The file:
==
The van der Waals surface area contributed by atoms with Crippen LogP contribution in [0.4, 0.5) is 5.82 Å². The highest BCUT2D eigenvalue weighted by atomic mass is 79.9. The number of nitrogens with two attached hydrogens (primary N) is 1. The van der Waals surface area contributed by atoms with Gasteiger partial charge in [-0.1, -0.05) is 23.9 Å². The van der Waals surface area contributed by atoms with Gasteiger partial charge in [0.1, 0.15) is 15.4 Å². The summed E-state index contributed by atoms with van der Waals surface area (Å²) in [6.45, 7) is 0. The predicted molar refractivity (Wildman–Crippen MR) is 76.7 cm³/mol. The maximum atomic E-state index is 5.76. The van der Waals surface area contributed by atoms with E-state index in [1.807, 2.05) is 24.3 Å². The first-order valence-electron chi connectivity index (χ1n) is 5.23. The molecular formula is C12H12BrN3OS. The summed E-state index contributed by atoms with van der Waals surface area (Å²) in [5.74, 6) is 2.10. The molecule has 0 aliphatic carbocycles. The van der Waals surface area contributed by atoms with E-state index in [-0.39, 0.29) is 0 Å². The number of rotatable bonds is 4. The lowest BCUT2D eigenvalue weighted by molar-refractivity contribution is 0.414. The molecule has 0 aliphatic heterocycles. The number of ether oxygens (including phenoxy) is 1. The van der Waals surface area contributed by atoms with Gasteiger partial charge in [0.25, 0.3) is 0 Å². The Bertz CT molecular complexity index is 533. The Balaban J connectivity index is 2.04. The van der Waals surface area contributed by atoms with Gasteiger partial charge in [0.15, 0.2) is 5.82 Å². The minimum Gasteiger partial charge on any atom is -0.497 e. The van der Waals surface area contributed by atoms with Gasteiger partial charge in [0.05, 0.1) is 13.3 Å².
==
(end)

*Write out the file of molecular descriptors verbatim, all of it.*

The van der Waals surface area contributed by atoms with Crippen LogP contribution in [0.4, 0.5) is 5.82 Å². The highest BCUT2D eigenvalue weighted by atomic mass is 79.9. The number of nitrogens with two attached hydrogens (primary N) is 1. The van der Waals surface area contributed by atoms with Gasteiger partial charge in [-0.1, -0.05) is 23.9 Å². The van der Waals surface area contributed by atoms with Gasteiger partial charge in [0.1, 0.15) is 15.4 Å². The summed E-state index contributed by atoms with van der Waals surface area (Å²) in [6.45, 7) is 0. The predicted molar refractivity (Wildman–Crippen MR) is 76.7 cm³/mol. The maximum atomic E-state index is 5.76. The van der Waals surface area contributed by atoms with E-state index in [1.807, 2.05) is 24.3 Å². The first-order valence-electron chi connectivity index (χ1n) is 5.23. The molecular formula is C12H12BrN3OS. The summed E-state index contributed by atoms with van der Waals surface area (Å²) in [5.74, 6) is 2.10. The molecule has 0 aliphatic carbocycles. The van der Waals surface area contributed by atoms with E-state index in [-0.39, 0.29) is 0 Å². The number of rotatable bonds is 4. The lowest BCUT2D eigenvalue weighted by molar-refractivity contribution is 0.414. The molecule has 0 aliphatic heterocycles. The number of ether oxygens (including phenoxy) is 1. The van der Waals surface area contributed by atoms with Gasteiger partial charge in [0.25, 0.3) is 0 Å². The Bertz CT molecular complexity index is 533. The Balaban J connectivity index is 2.04. The van der Waals surface area contributed by atoms with Gasteiger partial charge in [0.15, 0.2) is 5.82 Å². The minimum Gasteiger partial charge on any atom is -0.497 e. The van der Waals surface area contributed by atoms with Gasteiger partial charge in [0.05, 0.1) is 13.3 Å².